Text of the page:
Sometimes it is hard being good all the time. As adults we recognize the fact that you can’t always be good, you can’t always be perfect. But, often times we expect children to behave all the time. While we recognize that it is ok for them to have fun and be silly, do we tell them this? Do we explain to children that it’s ok to make the wrong choice? That they learn from their mistakes?
Let’s read the story The Good Egg by Jory John and Pete Oswald. This story is about one out of a dozen… eggs. What is it like to feel like you need to be the good egg? Well this egg knows. When one egg feels responsible for the actions for the others in the carton, the stress is too much.
Children need to learn this. They need to learn to take care of themselves. They need to recognize when they need to ask for help and that it is ok. They need to learn how to relax when things are stressful. Today help your child brainstorm a list of things they can do when life gets too hard. Talk about a time when you, their loving adult, just needed to step away and do something to relax yourself.
Ideas for your child to use to relax:
go for a walk with an adult and just be quiet in nature
look at the clouds
take a bath
listen to music
read a book
breathing activities (pretend to smell a flower then blow out a candle)
play with playdough
learn yoga poses
give yourself a hug
Remind your child that they are a good egg. But, that doesn’t mean that they won’t make mistakes. They won’t make the wrong choice from time to time. Making bad choices does not make you a bad person. We learn from our mistakes and grow from them. Take time to talk about this when your child is not having a tough time so that when they are, it isn’t something new to learn on top of dealing with emotions.
Yesterday I couldn’t decide what to write about, so I didn’t. I didn’t type anything yesterday. Some days life just gets to you more than you realize. I find that the more life is calm, the more I’m excited to sit down and blog. This morning I was reading some of the blogs that I follow and A Teacher’s Reflection, a blog written by a preschool teachers, mentioned the story After the Fall by Dan Santat.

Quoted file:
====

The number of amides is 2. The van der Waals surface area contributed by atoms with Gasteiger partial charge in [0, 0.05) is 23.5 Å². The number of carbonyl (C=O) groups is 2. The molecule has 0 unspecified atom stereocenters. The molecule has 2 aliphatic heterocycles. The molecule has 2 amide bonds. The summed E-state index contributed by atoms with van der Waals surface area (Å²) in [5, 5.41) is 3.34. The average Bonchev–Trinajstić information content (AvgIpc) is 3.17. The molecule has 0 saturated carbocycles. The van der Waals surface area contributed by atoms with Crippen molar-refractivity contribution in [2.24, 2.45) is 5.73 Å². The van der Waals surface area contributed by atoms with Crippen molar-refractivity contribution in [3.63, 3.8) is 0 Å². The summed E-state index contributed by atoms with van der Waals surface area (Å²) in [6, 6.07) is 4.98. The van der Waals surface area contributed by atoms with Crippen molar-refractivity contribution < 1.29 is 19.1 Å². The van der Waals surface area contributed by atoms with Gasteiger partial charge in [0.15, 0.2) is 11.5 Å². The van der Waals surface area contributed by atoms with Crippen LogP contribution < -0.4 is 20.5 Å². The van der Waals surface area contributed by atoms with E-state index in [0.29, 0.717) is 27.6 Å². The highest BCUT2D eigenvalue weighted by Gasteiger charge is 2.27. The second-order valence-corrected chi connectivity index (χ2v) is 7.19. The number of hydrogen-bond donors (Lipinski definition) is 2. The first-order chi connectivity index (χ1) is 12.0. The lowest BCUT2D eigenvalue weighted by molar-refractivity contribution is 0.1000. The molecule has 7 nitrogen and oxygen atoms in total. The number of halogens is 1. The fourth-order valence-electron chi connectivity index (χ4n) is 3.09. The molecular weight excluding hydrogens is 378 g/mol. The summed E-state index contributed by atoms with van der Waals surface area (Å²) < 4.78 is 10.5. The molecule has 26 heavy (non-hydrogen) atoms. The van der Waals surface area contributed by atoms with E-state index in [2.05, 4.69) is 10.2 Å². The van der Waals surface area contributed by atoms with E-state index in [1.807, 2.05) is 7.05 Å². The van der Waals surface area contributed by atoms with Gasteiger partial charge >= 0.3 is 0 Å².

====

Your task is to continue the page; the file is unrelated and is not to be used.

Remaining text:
I decided that this story is so important to hear right now. While the story is about Humpy Dumpty and how he copes after his fall, and about moving forward after and accident, we need to think about this in terms of the pandemic. What do we need to do to feel comfortable moving forward? How is your child coping and adapting to the changes that took place with the onset of Covid? How are they dealing with the change over time?
First thing you need to look at is how are YOU the adult dealing with these changes? The way you the adult are adapting and moving forward plays a huge impact on how your child deals with this. Are you talking about how unhappy you are with changes? Are you being positive about the world you are living in? Are you talking to your child about his/her feelings and listening to what they are saying?
As we get closer to having more and more people vaccinated, we need to see that there maybe some hesitation and concern still in children. You can’t see who is vaccinated. You can’t see who is safe. Children struggle to understand when big changes happen and when life begins to open back up again, we may see this struggle again.
How can we as adults help? Talk. Often times adults feel they need to shelter children from change and things that going on in life. We need to talk to children about what is going on. We need to express our concerns and listen to their concerns. We need to keep them in the loop. Using stories is a great way to start this conversation, this is why I shared this story with you today!